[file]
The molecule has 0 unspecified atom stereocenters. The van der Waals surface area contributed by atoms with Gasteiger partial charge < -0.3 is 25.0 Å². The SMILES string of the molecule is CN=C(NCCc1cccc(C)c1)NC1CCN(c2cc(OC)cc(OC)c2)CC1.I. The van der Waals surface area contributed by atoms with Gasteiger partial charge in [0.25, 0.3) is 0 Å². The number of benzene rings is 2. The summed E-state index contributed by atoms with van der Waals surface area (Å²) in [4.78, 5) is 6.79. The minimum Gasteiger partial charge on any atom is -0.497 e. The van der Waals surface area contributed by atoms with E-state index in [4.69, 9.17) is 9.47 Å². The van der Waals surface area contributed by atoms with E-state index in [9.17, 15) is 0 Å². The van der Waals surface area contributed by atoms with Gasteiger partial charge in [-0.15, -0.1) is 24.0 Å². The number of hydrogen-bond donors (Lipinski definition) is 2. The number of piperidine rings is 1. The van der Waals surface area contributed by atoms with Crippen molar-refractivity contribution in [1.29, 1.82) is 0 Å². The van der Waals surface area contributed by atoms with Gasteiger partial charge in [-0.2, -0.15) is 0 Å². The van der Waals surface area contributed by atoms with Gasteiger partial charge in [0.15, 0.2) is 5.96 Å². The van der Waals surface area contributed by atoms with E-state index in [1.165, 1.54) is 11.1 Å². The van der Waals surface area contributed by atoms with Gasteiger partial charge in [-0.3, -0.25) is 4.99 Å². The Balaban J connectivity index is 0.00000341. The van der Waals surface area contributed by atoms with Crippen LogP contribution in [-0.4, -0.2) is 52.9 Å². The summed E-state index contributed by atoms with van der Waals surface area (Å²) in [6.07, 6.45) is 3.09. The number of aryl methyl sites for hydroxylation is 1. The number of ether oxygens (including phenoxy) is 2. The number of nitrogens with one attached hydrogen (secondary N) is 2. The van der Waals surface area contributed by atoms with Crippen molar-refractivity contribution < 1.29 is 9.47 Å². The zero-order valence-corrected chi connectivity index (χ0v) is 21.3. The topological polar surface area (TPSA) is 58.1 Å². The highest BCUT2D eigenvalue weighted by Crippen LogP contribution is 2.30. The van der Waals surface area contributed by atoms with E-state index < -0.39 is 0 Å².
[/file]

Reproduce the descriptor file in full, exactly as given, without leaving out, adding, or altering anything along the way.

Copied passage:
The molecule has 0 unspecified atom stereocenters. The van der Waals surface area contributed by atoms with Gasteiger partial charge < -0.3 is 25.0 Å². The SMILES string of the molecule is CN=C(NCCc1cccc(C)c1)NC1CCN(c2cc(OC)cc(OC)c2)CC1.I. The van der Waals surface area contributed by atoms with Gasteiger partial charge in [0.25, 0.3) is 0 Å². The number of benzene rings is 2. The summed E-state index contributed by atoms with van der Waals surface area (Å²) in [4.78, 5) is 6.79. The minimum Gasteiger partial charge on any atom is -0.497 e. The van der Waals surface area contributed by atoms with E-state index in [4.69, 9.17) is 9.47 Å². The van der Waals surface area contributed by atoms with E-state index in [9.17, 15) is 0 Å². The van der Waals surface area contributed by atoms with Gasteiger partial charge in [-0.15, -0.1) is 24.0 Å². The number of hydrogen-bond donors (Lipinski definition) is 2. The number of piperidine rings is 1. The van der Waals surface area contributed by atoms with Crippen molar-refractivity contribution in [1.29, 1.82) is 0 Å². The van der Waals surface area contributed by atoms with Gasteiger partial charge in [-0.2, -0.15) is 0 Å². The van der Waals surface area contributed by atoms with Gasteiger partial charge in [0.15, 0.2) is 5.96 Å². The van der Waals surface area contributed by atoms with E-state index in [1.165, 1.54) is 11.1 Å². The van der Waals surface area contributed by atoms with Gasteiger partial charge in [-0.3, -0.25) is 4.99 Å². The Balaban J connectivity index is 0.00000341. The van der Waals surface area contributed by atoms with Crippen LogP contribution in [-0.4, -0.2) is 52.9 Å². The summed E-state index contributed by atoms with van der Waals surface area (Å²) in [6.07, 6.45) is 3.09. The number of aryl methyl sites for hydroxylation is 1. The number of ether oxygens (including phenoxy) is 2. The number of nitrogens with one attached hydrogen (secondary N) is 2. The van der Waals surface area contributed by atoms with Crippen molar-refractivity contribution < 1.29 is 9.47 Å². The zero-order valence-corrected chi connectivity index (χ0v) is 21.3. The topological polar surface area (TPSA) is 58.1 Å². The highest BCUT2D eigenvalue weighted by Crippen LogP contribution is 2.30. The van der Waals surface area contributed by atoms with E-state index < -0.39 is 0 Å².